Panning for Gold: Looking for Speaking Nuggets

public speaking tips panning for gold

Of the several reasons to arrive at my speaking room early, my main reason is to chat with audience members. My agenda is to find “nuggets” I can use to apply points from my presentation. Sometimes it is as simple as finding people who are also Hoosiers or who have similar interests as I.

But I have found that sometimes I unearth speaking nuggets that help make a really good speech become a great speech. One such experience occurred a couple of months ago as I joined a group of audience members enjoying a continental breakfast before I spoke. I asked the usual questions about where they were from and what part of the business they were in.

In the course of conversation, a lady mentioned that her daughter was going to be attending Purdue in the fall. I then said that my son teaches at Purdue and asked her what her daughter’s major was. She answered, “Public relations.”

I said, “Well, that is what my son teaches.”

The mother then asked, “Is your son Josh Boyd?”

Surprised, I said, “Yes, he is.”

She said, “He is a major reason she chose public relations. He is the one we met with and he gave us a tour of the building as well as vital information and was so kind and encouraging to my daughter.”  We were both amazed at the very personal connection we had.

Now I need to mention why this was so astounding for the content of my presentation. In this particular presentation one of my points is that we are all connected. In fact based on the theory of “six degrees of separation,” every person is six connections or less away from every person on earth. We are all connected in just those few steps. After explaining the theory, I told the above story. This was a powerful application of my point.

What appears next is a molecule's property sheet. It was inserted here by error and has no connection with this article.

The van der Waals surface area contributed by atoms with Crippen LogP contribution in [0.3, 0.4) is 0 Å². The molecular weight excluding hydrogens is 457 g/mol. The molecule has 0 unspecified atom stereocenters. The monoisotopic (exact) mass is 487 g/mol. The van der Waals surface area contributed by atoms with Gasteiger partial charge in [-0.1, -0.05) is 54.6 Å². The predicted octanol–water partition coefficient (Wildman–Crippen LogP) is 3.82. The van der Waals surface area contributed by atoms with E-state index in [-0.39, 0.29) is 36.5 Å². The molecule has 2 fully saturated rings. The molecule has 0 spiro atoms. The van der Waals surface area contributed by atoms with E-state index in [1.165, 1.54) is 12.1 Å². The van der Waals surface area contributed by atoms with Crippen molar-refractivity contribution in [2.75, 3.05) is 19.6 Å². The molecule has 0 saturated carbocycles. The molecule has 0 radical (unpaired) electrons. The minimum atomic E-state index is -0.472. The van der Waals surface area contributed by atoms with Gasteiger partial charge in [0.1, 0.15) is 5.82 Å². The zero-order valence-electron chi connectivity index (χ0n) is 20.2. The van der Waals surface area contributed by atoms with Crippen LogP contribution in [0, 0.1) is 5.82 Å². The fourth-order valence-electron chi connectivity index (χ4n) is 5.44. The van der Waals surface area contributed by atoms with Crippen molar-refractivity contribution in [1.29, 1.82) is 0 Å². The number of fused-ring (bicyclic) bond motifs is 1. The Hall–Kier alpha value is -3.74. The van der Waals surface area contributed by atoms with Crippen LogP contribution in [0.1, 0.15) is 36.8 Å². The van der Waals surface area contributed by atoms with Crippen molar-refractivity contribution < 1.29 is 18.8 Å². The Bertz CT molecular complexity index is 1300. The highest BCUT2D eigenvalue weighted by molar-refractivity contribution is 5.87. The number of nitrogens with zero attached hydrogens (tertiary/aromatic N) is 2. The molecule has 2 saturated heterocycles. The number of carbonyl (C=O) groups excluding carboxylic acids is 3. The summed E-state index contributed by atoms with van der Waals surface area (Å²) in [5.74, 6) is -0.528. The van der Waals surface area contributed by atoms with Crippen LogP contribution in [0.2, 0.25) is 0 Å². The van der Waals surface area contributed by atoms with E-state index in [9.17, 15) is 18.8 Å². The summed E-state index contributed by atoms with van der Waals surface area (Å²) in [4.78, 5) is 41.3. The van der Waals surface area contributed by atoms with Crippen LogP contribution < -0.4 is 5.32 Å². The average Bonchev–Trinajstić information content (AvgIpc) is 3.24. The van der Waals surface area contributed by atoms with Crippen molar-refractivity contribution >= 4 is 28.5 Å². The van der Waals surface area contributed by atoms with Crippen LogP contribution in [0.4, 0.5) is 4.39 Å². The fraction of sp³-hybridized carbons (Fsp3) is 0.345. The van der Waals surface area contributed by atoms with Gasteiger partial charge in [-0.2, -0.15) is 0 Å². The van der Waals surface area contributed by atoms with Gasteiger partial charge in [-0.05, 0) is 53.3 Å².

Think about the hour before your presentation as “panning for gold speaking nuggets” for your presentation. This is the personal and immediate detail that audience members can assimilate from a point you are making.

I try to arrive an hour before my presentation to make sure everything in the room is set and become familiar with the arrangement of the front of the room. Then I am free to carry on conversations with audience members as they arrive.

Your presentation is not complete until you have had a chance to “pan for gold.”

Steve Boyd
Steve Boyd
Stephen D. Boyd, Ph.D., CSP, is Professor Emeritus of Speech Communication, College of Informatics, Northern Kentucky University, near Cincinnati. Steve won the Toastmasters International Speech Contest in 1970 and was chosen Outstanding Professor of the Year at NKU in 1984, among other awards and honors. Since retiring, he volunteers with nonprofits, spends time with family, travels, preaches occasionally, and enjoys reading and writing. Contact Steve at (859) 866-5693 or at

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